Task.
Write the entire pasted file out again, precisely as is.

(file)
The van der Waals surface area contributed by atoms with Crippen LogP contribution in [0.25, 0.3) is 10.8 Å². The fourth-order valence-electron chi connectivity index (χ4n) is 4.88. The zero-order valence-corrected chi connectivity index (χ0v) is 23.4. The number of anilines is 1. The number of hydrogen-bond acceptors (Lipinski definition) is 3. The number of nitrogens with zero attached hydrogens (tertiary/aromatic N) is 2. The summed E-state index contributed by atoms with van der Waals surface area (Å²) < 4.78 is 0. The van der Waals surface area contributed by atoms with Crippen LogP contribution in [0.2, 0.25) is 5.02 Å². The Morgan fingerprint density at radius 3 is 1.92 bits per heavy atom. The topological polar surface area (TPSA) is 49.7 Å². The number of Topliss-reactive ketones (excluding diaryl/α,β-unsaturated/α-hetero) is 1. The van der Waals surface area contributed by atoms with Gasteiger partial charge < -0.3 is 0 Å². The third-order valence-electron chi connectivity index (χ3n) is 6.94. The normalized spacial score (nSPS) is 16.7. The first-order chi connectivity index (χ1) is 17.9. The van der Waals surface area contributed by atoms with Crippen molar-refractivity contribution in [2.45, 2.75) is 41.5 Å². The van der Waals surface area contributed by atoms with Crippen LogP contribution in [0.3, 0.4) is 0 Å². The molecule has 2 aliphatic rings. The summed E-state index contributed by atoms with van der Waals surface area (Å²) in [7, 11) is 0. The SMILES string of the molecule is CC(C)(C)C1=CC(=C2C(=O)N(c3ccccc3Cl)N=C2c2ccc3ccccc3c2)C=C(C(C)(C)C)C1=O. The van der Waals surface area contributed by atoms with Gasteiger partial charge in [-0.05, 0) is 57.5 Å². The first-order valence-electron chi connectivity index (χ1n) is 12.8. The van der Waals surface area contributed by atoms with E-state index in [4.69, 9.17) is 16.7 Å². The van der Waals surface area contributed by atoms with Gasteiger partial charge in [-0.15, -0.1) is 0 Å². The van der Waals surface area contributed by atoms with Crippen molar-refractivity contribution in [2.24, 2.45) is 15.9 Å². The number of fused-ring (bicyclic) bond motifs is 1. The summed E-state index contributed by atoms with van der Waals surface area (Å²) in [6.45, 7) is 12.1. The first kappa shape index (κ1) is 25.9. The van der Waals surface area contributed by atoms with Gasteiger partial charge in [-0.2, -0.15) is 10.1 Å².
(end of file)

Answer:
The van der Waals surface area contributed by atoms with Crippen LogP contribution in [0.25, 0.3) is 10.8 Å². The fourth-order valence-electron chi connectivity index (χ4n) is 4.88. The zero-order valence-corrected chi connectivity index (χ0v) is 23.4. The number of anilines is 1. The number of hydrogen-bond acceptors (Lipinski definition) is 3. The number of nitrogens with zero attached hydrogens (tertiary/aromatic N) is 2. The summed E-state index contributed by atoms with van der Waals surface area (Å²) < 4.78 is 0. The van der Waals surface area contributed by atoms with Crippen LogP contribution in [0.2, 0.25) is 5.02 Å². The Morgan fingerprint density at radius 3 is 1.92 bits per heavy atom. The topological polar surface area (TPSA) is 49.7 Å². The number of Topliss-reactive ketones (excluding diaryl/α,β-unsaturated/α-hetero) is 1. The van der Waals surface area contributed by atoms with Gasteiger partial charge < -0.3 is 0 Å². The third-order valence-electron chi connectivity index (χ3n) is 6.94. The normalized spacial score (nSPS) is 16.7. The first-order chi connectivity index (χ1) is 17.9. The van der Waals surface area contributed by atoms with Crippen molar-refractivity contribution in [2.45, 2.75) is 41.5 Å². The van der Waals surface area contributed by atoms with Crippen LogP contribution in [0.3, 0.4) is 0 Å². The molecule has 2 aliphatic rings. The summed E-state index contributed by atoms with van der Waals surface area (Å²) in [7, 11) is 0. The SMILES string of the molecule is CC(C)(C)C1=CC(=C2C(=O)N(c3ccccc3Cl)N=C2c2ccc3ccccc3c2)C=C(C(C)(C)C)C1=O. The van der Waals surface area contributed by atoms with Gasteiger partial charge in [-0.05, 0) is 57.5 Å². The first-order valence-electron chi connectivity index (χ1n) is 12.8. The van der Waals surface area contributed by atoms with E-state index in [4.69, 9.17) is 16.7 Å². The van der Waals surface area contributed by atoms with Gasteiger partial charge in [-0.15, -0.1) is 0 Å². The van der Waals surface area contributed by atoms with Crippen molar-refractivity contribution in [2.24, 2.45) is 15.9 Å². The number of fused-ring (bicyclic) bond motifs is 1. The summed E-state index contributed by atoms with van der Waals surface area (Å²) in [6.45, 7) is 12.1. The first kappa shape index (κ1) is 25.9. The van der Waals surface area contributed by atoms with Gasteiger partial charge in [-0.2, -0.15) is 10.1 Å².